Despite the adversity, she eventually got an opportunity to work out with the Wings and the rest, they say, is history.

One person excited to see how Thornton evolves this season is new Head Coach Brian Agler.

“Kayla comes into the league in a different way than a lot of people do,” Agler said. “Most come in drafted, but she came in the backdoor, the hard way; going to training camps, making teams, getting cut…When you go through that and persevere, that says a lot about her character.

“A lot of people wouldn’t have pushed like she did,” Agler continued. “It shows a lot of character. I think Kayla can be a good leader for us through her actions. As a player she has extended her 3-point range, she can put the ball on the floor, she’s a unique defender. She’s the type of player that fits well with what I like to do as a coach.”

While taking a couple of weeks break since coming from Korea and before heading to Dallas, Thornton shared a few thoughts about the upcoming season.

On making her mark this season: “I’m not big with the spotlight. My work ethic speaks for me. I plan on coming in and being more vocal but by what I do – that will speak for itself.”

On her expectations for the team: “Working toward a championship, but with a new coach and staff, there will be some rebuilding. First, getting the chemistry together with the team and making it to the next level of the playoffs; finding our identity and taking it from there and taking it game by game.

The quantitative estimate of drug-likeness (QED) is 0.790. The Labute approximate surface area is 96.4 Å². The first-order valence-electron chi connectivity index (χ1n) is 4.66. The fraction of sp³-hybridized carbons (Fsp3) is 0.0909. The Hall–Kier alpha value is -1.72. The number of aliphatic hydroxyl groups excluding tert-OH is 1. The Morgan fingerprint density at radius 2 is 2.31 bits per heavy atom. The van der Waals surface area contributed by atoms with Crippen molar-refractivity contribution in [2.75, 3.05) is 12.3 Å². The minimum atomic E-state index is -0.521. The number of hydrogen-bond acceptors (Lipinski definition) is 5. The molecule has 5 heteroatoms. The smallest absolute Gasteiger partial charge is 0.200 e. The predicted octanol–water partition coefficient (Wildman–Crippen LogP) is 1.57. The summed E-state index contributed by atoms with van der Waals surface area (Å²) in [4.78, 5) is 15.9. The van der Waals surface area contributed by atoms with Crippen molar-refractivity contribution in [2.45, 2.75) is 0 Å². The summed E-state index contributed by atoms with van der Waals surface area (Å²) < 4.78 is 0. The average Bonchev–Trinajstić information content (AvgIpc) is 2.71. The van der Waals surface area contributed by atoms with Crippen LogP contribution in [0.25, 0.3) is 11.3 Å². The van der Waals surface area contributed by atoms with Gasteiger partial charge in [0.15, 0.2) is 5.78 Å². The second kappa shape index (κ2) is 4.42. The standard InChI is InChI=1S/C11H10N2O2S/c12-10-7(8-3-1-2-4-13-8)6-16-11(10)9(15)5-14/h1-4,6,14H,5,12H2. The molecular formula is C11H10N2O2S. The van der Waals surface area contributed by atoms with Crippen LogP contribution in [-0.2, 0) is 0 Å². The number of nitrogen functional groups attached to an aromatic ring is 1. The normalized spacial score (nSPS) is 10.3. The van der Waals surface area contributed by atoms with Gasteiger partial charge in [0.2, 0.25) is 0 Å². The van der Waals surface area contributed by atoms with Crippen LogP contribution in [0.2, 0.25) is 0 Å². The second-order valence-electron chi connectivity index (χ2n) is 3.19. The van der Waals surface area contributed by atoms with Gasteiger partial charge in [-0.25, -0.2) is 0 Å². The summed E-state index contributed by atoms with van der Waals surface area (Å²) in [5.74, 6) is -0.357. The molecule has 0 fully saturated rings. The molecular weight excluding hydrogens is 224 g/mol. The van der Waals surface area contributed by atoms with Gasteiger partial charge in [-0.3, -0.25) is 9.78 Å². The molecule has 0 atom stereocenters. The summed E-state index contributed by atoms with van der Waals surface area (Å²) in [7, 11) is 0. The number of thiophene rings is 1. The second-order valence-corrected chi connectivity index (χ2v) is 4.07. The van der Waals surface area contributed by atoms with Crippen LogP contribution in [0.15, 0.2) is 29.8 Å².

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On what she focused on during off-season: “I worked on being more of a ball handler, more shooting.”

On her 2019 season goals: “I want to make the All-Defensive Team. I didn’t get it last year so this is one of my main goals this season.”

On playing overseas: “It’s an unfortunate part of the game (that) we have to go out to earn extra money because we don’t make enough. Wherever the opportunity is, I will go and ask God to guide me.”

On playing for a new coach: “With the new coaching staff I’m excited to see what they have in store, what’s up next for the team.”

Thornton said this season many players will have to take on more responsibility. “With what we are going through, a lot of us will have to step up and fill those roles we had last year that we don’t have this year,” she said. “Being resilient will play a major part. If things don’t work out, we gotta keep pushing and pushing and stick to the little basics that our coach will have us do. This will mold us and help keep us together.”

The 2019 WNBA season could be a big breakout year for Thornton. And to think, she wouldn’t be here today, if she had given up when adversity struck.

“It all made me mentally strong,” Thornton said of her unorthodox entry into the W. “I have love for the  game and my passion is there to grow as a player and broaden my game. My faith got me through.

“I had to be patient and let Him guide me,” she said. “At times things didn’t look right and it was taking so long. Now I’m seeing the results.

“I’m thankful for Coach Fred (Williams – former Wings coach) and Greg (Bibb – Wings President and CEO), giving me a chance and bringing me in to try out.

I’m thankful for them seeing something in me that other folks didn’t see.”